We are social beings, neurologically hardwired for connection. In an unprecedented time when we are vulnerable to feelings of fear and anxiety, we have been asked to “socially distance” ourselves from others. However, word choice matters. Social distancing does not mean social isolation. In fact, it is now, more than ever, that we need to feel socially connected.
Research predating the COVID19 pandemic attributes social connectedness to overall health and longevity. People who feel connected to others are much less at risk for anxiety and depression. Studies have indicated that these people have higher self-esteem and are more empathetic to and trusting of others. Despite the clear link between social connectivity and wellbeing, the sense of connection has recently been declining among the US population. In 1985, the average number of confidants an American had was three. In 2004, this number dropped to just one, and 25 percent of Americans reported having none. These findings likely explain the increase in loneliness and isolation that have led to increased psychological counseling and mental illness.
In a society that so desperately needs social connection, we have continued to move further and further away from it. We have become busier, our free time consumed with activities that are done independently. Our time is filled by streaming shows online and communicating through social media apps, while face-to-face interaction declines. Ironically, the technology that has been one of the prime reasons for our increased isolation is now the only source of connection to people outside our homes.
Schools, offices, restaurants, libraries, theaters, gyms, and stores—all places where we could previously interact and socialize with others—are being temporarily closed. For most of us, confined to our homes, now is as good a time as ever to start using our technology in “socially healthy ways.” FaceTime, Zoom, Google Hangouts, and many other video-chatting sites have been our saving grace the past few weeks. Whether it be calling your friends for a ‘virtual’ happy hour, or your family for a ‘virtual’ game night—little interactions go a long way.
During times of uncertainty, our minds try desperately to make sense of the situation. But worrying about the past and planning for an unknown future can just heighten feelings of frustration and stress. My mother, a psychologist, reminds my family to focus on the “what-is” rather than the “what-ifs.” Of course, my natural instinct was to ignore the advice and proceed to schedule my days down to the minute. But I realized quickly that in all my attempts to remain productive, I was in fact becoming more and more unproductive. Facing a definite “analysis paralysis,” I realized I was entirely focused on the “what-ifs.” The secret is: we are all attempting to navigate this new territory together. This can actually be the perfect way to connect with others, through shared human experience.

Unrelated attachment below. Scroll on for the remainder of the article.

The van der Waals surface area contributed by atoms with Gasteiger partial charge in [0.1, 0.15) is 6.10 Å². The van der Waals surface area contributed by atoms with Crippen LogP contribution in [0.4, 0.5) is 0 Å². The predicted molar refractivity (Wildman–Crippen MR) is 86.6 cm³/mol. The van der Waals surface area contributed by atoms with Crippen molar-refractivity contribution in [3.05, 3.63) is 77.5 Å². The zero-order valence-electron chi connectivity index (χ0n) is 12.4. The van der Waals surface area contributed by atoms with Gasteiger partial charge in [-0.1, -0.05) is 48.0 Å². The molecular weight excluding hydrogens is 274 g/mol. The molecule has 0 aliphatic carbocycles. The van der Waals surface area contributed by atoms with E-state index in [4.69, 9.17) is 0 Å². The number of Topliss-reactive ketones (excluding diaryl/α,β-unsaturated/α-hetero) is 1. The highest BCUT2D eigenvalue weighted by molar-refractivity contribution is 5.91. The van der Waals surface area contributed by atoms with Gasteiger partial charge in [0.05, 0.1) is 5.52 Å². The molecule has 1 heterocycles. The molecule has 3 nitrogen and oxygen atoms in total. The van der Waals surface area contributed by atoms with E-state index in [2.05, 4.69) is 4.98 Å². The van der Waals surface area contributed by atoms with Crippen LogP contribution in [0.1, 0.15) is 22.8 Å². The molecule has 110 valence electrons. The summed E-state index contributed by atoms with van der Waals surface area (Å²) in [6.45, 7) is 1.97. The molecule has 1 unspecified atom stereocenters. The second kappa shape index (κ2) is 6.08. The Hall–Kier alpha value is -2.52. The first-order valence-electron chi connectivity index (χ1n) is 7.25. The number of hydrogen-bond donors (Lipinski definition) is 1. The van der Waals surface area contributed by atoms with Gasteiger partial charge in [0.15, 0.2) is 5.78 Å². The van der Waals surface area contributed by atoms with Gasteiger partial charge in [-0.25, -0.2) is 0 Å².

Countless individuals have taken action to give back and spread kindness during this time. On Sunday night, iHeart Radio hosted a “Living Room Concert” with performances by various artists such as Sam Smith, Camilla Cabello and Shawn Mendes, and Billie Eilish. Jimmy Fallon has been broadcasting “The Tonight Show” from his house, with frequent guest appearances from his two young daughters. Disney Plus has released Frozen 2 three months early to give people some entertainment while stuck at home. WestJet airlines threw four students a graduation celebration on their flight home from school. An entire neighborhood sang “Happy Birthday” from their balconies to celebrate a woman’s 80th birthday. The owner of a local pizza parlor in New Jersey took out a personal loan to ensure that all of his employees would be able to continue getting paid. Adobe Creative Cloud is offering free access for students, and Headspace is offering a collection of free meditations called “Weathering the Storm.” No matter how small, it is so important to continue to spread kindness and compassion to counteract some of the feelings of uncertainty.
Each of us reacts to stress differently, and that is perfectly okay. Recognizing your personal signs and taking steps to address these feelings is extremely important. Identify some of your favorite self-care activities and put them into practice each day; remember that you deserve to take time for yourself. If you notice someone around you struggling, helping them is an opportunity to build connection. According to the CDC, helping others cope with stress actually makes your community stronger.
We are all feeling a whirlwind of emotions, including sadness. We have all lost something because of COVID19. Whether that was graduating on your college campus, getting your dream summer internship, going on your study abroad trip, or playing in your sports season—you deserve to feel upset, to grieve. But I also encourage you to celebrate the memories you have created so far. As Wolverines, we have much to remember: https://www.michigandaily.com/section/multimedia/photo-essay-ode-michigan-wolverine.
We need only physical distance to keep us safe. Let us practice only physical distancing and focus on creating more social connection!
Now more than ever: Be Social. Stay Social. Post written by #UMSocial Intern Keara Kotten